Wednesday, September 22, 2004

UDF for Converting QueryBean objects to CF Query objects

I've blogged before about the difficulties of returning complex data in CFMX webservices
After many hours of banging my head on the desk, I've come up with a scheme that actually seems to work. I'll leave the details of it to another, more expansive post, because I've just written a function that I found extremely useful and I wanted to share it.

In my WS scheme, I'm making all my webservice methods pass back a generic object (wsgeneric.cfc, or a subclass of that) which has three properties
  • a status code
  • an error description (if an error occurs)
  • the actual returned data - which may be anything
One thing I've found a little irritating is that when the actual data is a query, you don't get an actual query BACK. What you get is a java QueryBean object, which doesn't have the nice convenient syntax for referring to its elements that a CF query has.

So, I whipped up a UDF for converting a QueryBean back to a CF query, and here it is:

<cffunction name="queryBeanToQuery" access="public" returntype="query" output="yes">
<cfargument name="objQueryBean" type="any" required="true"/>


var qry_return = "";
var arrColumns = ArrayNew(1);
var arrRows = arrayNew(1);
var thisRow = 0;
var thisCol = 0;
var numRows = 0;
var thisVal = "";

if( objQueryBean.getClass() EQ "class coldfusion.xml.rpc.QueryBean" ){
arrColumns = objQueryBean.getColumnList();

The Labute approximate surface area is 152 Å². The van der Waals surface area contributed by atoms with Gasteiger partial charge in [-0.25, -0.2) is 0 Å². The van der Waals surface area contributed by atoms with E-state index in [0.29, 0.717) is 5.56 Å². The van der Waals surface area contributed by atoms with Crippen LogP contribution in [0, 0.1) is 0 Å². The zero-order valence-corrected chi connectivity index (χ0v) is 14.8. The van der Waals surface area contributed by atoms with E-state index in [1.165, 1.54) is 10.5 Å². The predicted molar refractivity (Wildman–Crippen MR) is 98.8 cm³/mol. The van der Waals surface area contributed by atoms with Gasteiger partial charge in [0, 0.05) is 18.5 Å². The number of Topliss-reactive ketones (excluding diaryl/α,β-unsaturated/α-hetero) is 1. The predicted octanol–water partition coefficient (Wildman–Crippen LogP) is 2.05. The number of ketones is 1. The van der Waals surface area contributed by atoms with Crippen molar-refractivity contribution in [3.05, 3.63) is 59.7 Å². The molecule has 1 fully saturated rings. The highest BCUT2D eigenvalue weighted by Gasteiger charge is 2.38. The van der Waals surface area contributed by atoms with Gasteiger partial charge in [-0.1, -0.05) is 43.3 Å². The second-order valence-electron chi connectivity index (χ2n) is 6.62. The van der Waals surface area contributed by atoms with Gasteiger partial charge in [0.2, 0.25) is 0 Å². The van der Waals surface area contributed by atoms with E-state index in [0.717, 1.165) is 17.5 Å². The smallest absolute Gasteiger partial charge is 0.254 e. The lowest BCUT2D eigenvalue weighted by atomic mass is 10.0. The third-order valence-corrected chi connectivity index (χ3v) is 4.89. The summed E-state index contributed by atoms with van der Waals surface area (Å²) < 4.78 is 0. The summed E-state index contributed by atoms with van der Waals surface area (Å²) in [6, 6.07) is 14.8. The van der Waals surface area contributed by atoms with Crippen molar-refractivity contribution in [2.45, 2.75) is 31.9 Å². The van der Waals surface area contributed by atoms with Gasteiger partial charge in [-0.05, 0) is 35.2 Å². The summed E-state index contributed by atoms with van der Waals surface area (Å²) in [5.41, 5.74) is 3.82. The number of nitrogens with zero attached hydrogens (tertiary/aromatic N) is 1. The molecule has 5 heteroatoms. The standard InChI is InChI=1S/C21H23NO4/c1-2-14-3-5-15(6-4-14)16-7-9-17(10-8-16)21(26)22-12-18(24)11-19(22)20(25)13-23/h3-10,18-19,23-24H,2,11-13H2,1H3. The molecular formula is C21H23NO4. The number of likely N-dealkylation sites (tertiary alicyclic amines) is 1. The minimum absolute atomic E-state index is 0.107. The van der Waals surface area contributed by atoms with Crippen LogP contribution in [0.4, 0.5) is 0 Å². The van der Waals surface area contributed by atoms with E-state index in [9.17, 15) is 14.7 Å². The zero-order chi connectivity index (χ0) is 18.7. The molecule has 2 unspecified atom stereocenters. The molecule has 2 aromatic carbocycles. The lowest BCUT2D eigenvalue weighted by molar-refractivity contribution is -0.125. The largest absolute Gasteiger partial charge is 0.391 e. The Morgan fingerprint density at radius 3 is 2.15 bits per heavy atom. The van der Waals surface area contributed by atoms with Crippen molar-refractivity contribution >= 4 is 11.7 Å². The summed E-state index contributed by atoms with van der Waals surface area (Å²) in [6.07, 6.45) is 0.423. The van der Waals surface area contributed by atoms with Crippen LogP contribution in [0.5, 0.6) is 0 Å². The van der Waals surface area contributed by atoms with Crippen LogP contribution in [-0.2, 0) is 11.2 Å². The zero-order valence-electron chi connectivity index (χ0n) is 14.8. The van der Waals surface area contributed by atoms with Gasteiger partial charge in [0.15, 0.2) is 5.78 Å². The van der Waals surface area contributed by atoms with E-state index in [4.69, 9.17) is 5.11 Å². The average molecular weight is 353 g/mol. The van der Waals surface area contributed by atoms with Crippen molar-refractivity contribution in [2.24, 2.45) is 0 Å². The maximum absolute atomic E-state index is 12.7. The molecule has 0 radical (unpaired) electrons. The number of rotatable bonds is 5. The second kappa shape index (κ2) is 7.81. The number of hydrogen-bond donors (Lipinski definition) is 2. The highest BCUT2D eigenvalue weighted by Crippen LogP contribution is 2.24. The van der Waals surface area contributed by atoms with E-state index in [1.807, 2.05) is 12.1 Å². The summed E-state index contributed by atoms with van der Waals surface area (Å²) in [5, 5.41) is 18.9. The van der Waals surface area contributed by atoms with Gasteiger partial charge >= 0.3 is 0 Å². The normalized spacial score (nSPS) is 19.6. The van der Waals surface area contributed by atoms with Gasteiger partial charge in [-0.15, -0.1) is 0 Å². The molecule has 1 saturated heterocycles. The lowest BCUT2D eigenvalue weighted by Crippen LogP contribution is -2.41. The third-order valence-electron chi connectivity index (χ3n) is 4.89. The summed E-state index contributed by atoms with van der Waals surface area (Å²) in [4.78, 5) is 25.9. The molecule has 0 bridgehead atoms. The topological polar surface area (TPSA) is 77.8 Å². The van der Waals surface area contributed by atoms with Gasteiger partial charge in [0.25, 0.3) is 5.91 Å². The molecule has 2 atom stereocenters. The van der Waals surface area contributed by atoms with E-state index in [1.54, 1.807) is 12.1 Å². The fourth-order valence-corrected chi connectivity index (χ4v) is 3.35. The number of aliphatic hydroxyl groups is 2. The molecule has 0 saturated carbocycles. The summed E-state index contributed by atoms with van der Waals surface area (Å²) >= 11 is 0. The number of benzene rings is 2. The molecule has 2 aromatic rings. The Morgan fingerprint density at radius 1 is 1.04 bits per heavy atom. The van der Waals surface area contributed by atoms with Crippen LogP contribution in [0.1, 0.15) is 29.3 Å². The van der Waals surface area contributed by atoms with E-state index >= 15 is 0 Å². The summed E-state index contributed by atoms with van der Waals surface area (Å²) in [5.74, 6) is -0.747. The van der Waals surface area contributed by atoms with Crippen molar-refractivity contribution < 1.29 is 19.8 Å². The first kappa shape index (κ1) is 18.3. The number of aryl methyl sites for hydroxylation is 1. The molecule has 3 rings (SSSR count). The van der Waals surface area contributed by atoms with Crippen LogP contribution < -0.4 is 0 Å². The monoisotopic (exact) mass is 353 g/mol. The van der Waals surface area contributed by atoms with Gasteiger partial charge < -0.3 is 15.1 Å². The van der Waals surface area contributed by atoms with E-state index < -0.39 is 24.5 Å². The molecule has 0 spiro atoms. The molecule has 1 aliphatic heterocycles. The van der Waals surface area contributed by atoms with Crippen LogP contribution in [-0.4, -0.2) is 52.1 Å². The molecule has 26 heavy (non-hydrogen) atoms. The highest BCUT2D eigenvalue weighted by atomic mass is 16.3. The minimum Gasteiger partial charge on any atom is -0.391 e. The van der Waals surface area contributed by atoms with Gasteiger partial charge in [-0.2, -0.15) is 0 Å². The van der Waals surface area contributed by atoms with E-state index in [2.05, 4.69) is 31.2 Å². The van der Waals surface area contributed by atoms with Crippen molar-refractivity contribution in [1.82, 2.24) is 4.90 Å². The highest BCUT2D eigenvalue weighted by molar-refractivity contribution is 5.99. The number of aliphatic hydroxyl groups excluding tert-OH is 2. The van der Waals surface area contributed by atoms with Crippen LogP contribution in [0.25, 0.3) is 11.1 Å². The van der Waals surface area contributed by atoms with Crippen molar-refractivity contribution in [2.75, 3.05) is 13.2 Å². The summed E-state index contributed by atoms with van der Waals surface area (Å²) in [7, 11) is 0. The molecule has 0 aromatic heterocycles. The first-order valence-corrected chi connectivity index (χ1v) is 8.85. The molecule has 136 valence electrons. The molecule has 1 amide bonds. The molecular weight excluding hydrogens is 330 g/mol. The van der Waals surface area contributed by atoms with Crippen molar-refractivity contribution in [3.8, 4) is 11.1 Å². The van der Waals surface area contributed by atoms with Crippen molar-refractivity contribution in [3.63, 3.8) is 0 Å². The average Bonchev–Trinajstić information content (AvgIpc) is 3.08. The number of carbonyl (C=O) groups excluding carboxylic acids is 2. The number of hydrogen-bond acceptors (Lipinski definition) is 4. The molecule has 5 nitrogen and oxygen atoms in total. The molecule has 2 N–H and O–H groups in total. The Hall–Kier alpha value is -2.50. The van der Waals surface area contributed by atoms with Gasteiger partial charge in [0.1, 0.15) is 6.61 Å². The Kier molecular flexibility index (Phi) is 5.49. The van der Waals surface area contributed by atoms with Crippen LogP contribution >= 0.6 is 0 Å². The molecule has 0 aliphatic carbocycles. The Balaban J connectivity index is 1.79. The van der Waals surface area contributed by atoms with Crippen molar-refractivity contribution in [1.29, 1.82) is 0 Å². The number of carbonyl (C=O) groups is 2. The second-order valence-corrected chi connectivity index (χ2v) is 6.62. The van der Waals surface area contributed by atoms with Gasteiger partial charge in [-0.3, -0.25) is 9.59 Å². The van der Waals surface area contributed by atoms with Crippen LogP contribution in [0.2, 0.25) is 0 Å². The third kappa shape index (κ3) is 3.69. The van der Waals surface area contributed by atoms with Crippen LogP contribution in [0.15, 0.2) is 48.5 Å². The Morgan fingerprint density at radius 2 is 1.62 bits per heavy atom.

numCols = arrayLen( arrColumns );
arrRows = objQueryBean.getData();
numRows = arrayLen( arrRows );
// create the return query object
qry_return = QueryNew( ArrayToList(arrColumns) );
// loop round each row
for( thisRow = 1; thisRow LTE numRows; thisRow = thisRow + 1 ){
QueryAddRow( qry_return );
// loop round each column
for( thisCol = 1; thisCol LTE numCols; thisCol = thisCol + 1 ){
// empty columns seem to give rise to undefined array elements!
thisVal = arrRows[thisRow][thisCol];
catch(Any e) {
thisVal = "";
QuerySetCell( qry_return, arrColumns[thisCol], thisVal );
return qry_return;

} else {
writeOutput( "THATS not a query bean, it's a #objQueryBean.getClass()#!" );
qry_return = QueryNew("");
return qry_return;


It's not really production code, but it's saved me a lot of time, and hopefully someone out there will find it useful.


Wednesday, August 11, 2004

Next Steps for CFMX

Having been using CFCs for a while now, it's pretty clear that they're:
  • An excellent way to increase code reuse and maintainability
  • A good way to allow developers to code in a KIND-OF object orientated manner
  • A great leap forward for CF in general
  • A sign that CF is maturing into a "proper", "serious" programming language, rather than just a scripting language
BUT, as with any great leap forward, the CFC mechanism is also -
  • Immature, and full of niggly bugs!
From my own (highly-biased) point of view, there's a few improvements that could be made which could really raise the bar for CF, and boost it into the "grown-up" strata currently occupied by languages such as Java:

1) Proper variable scoping in CFCs
The current situation regarding CFC variable scopes has been the subject of much confusion and heated debate (For a good summary, see

I believe that in order for CF to move forward, there should be a clear-up of the scopes, making it more explicit what is public and private. There is already a prefix ( "var", e.g. ) to make variables explicitly local to a method, so how about tidying this up a bit?

Also related to this topic is the CFPROPERTY tag: this tag serves only to define meta-data for exposure through web-services. It seems to me that strengthening this tag would be an ideal way to tackle the scoping issue.

Suggested rules:

Any variable within a CFC that is not explicitly declared with the CFPROPERTY tag should be local by default.
This would mean that it goes out-of-scope and is destroyed at the end of the function within which it is created.